Laurie Hurwitz is a curator at the Maison européenne de la photographie in Paris. She has also written on art and design for Art & Auction, frieze, Metropolis, Aperture, Sculpture, Revue Dada and Connaissance des arts. She is Paris correspondent for ARTnews magazine. [November 2014]

Rubber Made with Camille Henrot

Camille Henrot is probably best known for her video Grosse Fatigue (Dead Tired, 2013), a mindboggling, 13-minute history of the universe for which she was awarded the prize for best promising young artist at the Venice Biennial Read More

Ghost Stories in Paris: Kuniyoshi and 19th-Century Gothic

Utagawa Kuniyoshi, Retired Emperor Sutoku Sends his Followers to Rescue Tametomo (1851), woodblock, triptych of Oban-format prints, 39 × 79.5 cm. Private collection. Photo: Courtesy of Gallery Beniya.

In the weeks after the terrorist attacks in Paris last November, museum attendance in the city plummeted; visitors to the Louvre diminished by more than a third and attendance at the Pompidou fell by 50 percent Read More

“Digital” Printing

Installation view: “Matthew Brandt: Woodblocks,” Galerie Praz-Delavallade, 2014.

While studying at UCLA for his MFA degree, Matthew Brandt was shooting a series of portraits when a friend posing for him began to cry. Brandt, who was fascinated with historical photographic techniques, had a “eureka” moment: inspired by the 19th-century salt print process, he decided to add his subject’s tears to the chemical baths he was using to develop the photographs. Read More

Master of the Floating World

Katsushika Hokusai, Kudan Ushigafuchi (Ushigafuchi at Kudan) (ca.1804-1807), color woodblock print (nishiki-e), 18 × 24.5 cm. Bibliothèque nationale de France, Paris. ©BnF, dist. Rmn-Grand Palais / image BnF

Restless, eccentric and obsessive, the Japanese woodblock master Hokusai (1760–1849) created a staggering, multifaceted oeuvre of some 30,000 works depicting a wide range of motifs in a variety of mediums, styles and moods. While he spent most of his life in Edo (now known as Tokyo), he moved a total of 93 times and ceaselessly reinvented himself as an artist Read More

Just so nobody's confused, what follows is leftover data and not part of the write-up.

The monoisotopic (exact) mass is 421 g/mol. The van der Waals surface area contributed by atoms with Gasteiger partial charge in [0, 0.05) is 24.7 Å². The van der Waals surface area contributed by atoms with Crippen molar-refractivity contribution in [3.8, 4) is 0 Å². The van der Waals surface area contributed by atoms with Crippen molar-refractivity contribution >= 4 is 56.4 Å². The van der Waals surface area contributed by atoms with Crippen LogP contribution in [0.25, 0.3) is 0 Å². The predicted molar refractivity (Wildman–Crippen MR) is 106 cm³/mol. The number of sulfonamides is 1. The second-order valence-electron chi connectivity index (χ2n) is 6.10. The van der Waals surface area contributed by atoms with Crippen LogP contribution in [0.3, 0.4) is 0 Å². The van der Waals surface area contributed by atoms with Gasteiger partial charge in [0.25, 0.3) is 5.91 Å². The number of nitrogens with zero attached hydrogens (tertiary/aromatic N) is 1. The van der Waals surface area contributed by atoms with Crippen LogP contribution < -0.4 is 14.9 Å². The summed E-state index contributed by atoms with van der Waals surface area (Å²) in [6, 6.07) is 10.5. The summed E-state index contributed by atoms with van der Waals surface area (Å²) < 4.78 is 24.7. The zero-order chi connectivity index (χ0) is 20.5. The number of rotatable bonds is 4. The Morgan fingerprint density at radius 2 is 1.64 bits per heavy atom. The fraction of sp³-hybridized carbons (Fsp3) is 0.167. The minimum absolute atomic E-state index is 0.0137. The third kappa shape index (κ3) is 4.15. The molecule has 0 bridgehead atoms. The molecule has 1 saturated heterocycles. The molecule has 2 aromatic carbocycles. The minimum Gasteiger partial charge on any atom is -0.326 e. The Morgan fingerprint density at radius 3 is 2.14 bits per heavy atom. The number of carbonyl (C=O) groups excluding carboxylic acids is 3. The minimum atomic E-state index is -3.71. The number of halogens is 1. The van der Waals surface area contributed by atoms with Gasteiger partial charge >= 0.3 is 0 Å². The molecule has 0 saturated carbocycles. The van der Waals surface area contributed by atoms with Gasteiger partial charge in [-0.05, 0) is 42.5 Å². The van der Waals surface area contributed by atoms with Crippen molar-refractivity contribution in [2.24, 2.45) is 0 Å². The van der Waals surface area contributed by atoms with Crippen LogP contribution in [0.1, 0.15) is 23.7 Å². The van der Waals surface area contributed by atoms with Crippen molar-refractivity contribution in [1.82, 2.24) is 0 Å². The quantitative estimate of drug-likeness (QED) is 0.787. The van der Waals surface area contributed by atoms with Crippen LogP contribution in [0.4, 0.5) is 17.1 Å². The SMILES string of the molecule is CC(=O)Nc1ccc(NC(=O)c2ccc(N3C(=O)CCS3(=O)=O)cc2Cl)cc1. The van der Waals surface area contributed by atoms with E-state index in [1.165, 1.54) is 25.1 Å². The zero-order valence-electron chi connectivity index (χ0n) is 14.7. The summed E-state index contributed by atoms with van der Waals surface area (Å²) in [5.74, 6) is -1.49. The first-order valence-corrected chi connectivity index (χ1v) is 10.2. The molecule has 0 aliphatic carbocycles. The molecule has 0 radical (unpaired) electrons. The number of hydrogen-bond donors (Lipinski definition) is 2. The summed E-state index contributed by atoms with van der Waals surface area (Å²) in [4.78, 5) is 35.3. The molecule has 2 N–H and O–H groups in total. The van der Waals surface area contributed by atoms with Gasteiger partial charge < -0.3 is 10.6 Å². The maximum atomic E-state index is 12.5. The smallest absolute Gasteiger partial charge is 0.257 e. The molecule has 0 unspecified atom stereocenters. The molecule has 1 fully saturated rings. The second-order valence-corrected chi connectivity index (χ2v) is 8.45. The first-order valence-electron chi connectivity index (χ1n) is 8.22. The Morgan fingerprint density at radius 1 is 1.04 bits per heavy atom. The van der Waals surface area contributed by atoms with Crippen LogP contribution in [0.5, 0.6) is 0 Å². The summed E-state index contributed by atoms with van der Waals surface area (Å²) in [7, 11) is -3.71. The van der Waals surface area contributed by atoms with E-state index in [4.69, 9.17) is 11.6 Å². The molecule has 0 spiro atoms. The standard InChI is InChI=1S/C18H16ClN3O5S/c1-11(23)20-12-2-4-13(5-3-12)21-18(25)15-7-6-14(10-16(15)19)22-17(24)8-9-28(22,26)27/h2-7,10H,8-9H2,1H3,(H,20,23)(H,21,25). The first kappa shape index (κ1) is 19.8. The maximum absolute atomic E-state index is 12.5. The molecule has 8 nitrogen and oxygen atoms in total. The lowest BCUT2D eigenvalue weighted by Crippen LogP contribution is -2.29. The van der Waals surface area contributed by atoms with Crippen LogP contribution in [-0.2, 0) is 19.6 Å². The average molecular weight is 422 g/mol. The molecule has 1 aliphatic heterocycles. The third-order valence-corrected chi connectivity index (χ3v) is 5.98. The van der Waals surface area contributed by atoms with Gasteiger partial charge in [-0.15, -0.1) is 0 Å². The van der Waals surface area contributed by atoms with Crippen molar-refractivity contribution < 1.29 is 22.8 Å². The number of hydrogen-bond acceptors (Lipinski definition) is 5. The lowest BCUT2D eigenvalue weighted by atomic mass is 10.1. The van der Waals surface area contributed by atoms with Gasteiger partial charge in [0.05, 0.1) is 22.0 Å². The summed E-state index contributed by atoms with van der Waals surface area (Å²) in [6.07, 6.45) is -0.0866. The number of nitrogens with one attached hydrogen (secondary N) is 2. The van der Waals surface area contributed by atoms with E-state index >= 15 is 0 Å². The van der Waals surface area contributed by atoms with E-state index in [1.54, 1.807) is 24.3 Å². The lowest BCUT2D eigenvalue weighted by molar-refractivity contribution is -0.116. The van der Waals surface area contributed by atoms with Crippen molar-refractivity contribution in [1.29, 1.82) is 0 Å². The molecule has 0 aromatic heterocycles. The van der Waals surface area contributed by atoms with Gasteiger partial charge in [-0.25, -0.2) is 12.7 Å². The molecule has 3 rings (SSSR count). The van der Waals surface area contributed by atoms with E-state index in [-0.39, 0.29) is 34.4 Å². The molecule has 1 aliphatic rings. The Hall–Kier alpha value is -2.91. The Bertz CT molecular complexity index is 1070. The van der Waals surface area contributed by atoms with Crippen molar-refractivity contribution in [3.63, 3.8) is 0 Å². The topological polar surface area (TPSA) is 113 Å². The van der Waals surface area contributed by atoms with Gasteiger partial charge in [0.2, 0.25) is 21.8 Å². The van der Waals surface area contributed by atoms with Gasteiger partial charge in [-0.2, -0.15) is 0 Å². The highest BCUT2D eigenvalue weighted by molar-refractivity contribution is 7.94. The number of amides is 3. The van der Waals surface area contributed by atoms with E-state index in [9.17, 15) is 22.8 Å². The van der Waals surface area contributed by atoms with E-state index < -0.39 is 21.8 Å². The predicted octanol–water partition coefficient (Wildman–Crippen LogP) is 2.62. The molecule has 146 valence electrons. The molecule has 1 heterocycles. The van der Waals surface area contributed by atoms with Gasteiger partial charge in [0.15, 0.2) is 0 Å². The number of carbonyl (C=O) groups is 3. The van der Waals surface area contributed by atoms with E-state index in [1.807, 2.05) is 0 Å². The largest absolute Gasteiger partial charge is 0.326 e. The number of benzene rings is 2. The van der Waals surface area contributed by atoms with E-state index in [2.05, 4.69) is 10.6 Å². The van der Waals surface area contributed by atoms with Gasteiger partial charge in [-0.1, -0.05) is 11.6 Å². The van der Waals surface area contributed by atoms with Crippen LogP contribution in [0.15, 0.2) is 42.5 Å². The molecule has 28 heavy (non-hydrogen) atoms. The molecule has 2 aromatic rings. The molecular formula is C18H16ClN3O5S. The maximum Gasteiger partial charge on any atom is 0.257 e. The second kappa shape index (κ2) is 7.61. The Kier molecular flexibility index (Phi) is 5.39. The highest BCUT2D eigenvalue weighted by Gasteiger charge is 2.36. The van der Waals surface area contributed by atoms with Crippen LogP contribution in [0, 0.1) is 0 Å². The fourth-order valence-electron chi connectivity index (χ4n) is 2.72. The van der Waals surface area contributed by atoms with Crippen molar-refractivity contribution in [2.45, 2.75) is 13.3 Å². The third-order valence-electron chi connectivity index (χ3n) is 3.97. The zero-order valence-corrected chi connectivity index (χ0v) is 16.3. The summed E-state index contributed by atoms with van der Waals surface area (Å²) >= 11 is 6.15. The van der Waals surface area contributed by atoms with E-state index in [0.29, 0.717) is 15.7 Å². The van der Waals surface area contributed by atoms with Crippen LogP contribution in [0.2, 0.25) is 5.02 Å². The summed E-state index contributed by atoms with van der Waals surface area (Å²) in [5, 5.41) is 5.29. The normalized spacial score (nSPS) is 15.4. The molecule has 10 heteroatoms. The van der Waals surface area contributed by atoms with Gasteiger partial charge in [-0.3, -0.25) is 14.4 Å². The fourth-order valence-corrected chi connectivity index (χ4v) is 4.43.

27 Square Meters, 1001 Nights

Yona Friedman, from 1001 nuits + 1 jour (2014), artist’s book. Produced and published by mfc-michèle didier. ©2014 Yona Friedman and mfc-michèle didier.

My studio on the Boulevard Pasteur was small (27 square meters),” reminisces the 91-year-old Hungarian architect Yona Friedman in the preface to 1001 nuits + 1 jour, his new artist’s book. Describing this tiny Parisian atelier, he explains, “I didn’t repaint the walls, but covered them with drawings … of my secret, imaginary world.” Read More

Aldo Crommelynck: Master and Midwife

Portrait of Aldo Crommelynck (2007). BnF, départment des Estampes et de la photographie. ©David Paul Carr / BnF.

This stunning exhibition at the Bibliothèque nationale de France pays homage to the master printer Aldo Crommelynck (1931–2008), a private, laconic figure justly celebrated for his technical virtuosity. Although best known for his long-lasting collaboration with Pablo Picasso, Crommelynck was a transgenerational figure who worked with younger artists, many British and American, first in Paris and later in New York. Read More